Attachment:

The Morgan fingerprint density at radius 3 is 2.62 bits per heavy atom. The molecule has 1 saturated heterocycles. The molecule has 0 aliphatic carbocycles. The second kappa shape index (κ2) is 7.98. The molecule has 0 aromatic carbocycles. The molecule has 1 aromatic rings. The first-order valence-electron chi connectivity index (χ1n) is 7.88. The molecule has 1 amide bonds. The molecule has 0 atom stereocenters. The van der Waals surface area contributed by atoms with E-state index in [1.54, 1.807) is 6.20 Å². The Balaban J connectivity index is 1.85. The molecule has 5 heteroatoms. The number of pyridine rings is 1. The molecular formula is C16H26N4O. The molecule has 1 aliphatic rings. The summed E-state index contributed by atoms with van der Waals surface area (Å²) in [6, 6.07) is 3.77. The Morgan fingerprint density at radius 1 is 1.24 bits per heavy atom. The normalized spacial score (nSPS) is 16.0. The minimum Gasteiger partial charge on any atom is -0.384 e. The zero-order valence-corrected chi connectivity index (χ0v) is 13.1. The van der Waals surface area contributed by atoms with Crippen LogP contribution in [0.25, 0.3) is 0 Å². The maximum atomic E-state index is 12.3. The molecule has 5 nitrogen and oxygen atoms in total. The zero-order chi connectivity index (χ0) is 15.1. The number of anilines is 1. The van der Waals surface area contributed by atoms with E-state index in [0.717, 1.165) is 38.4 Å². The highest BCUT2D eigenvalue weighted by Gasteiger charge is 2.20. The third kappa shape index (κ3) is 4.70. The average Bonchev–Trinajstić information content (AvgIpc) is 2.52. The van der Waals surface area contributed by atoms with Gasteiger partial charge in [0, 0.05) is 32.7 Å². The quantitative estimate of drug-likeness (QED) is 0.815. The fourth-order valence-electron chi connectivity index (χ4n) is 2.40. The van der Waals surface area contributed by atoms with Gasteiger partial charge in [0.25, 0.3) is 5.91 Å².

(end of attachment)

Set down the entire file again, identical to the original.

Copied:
The Morgan fingerprint density at radius 3 is 2.62 bits per heavy atom. The molecule has 1 saturated heterocycles. The molecule has 0 aliphatic carbocycles. The second kappa shape index (κ2) is 7.98. The molecule has 0 aromatic carbocycles. The molecule has 1 aromatic rings. The first-order valence-electron chi connectivity index (χ1n) is 7.88. The molecule has 1 amide bonds. The molecule has 0 atom stereocenters. The van der Waals surface area contributed by atoms with E-state index in [1.54, 1.807) is 6.20 Å². The Balaban J connectivity index is 1.85. The molecule has 5 heteroatoms. The number of pyridine rings is 1. The molecular formula is C16H26N4O. The molecule has 1 aliphatic rings. The summed E-state index contributed by atoms with van der Waals surface area (Å²) in [6, 6.07) is 3.77. The Morgan fingerprint density at radius 1 is 1.24 bits per heavy atom. The normalized spacial score (nSPS) is 16.0. The minimum Gasteiger partial charge on any atom is -0.384 e. The zero-order valence-corrected chi connectivity index (χ0v) is 13.1. The van der Waals surface area contributed by atoms with Crippen LogP contribution in [0.25, 0.3) is 0 Å². The maximum atomic E-state index is 12.3. The molecule has 5 nitrogen and oxygen atoms in total. The zero-order chi connectivity index (χ0) is 15.1. The number of anilines is 1. The van der Waals surface area contributed by atoms with E-state index in [0.717, 1.165) is 38.4 Å². The highest BCUT2D eigenvalue weighted by Gasteiger charge is 2.20. The third kappa shape index (κ3) is 4.70. The average Bonchev–Trinajstić information content (AvgIpc) is 2.52. The van der Waals surface area contributed by atoms with Gasteiger partial charge in [0, 0.05) is 32.7 Å². The quantitative estimate of drug-likeness (QED) is 0.815. The fourth-order valence-electron chi connectivity index (χ4n) is 2.40. The van der Waals surface area contributed by atoms with Gasteiger partial charge in [0.25, 0.3) is 5.91 Å².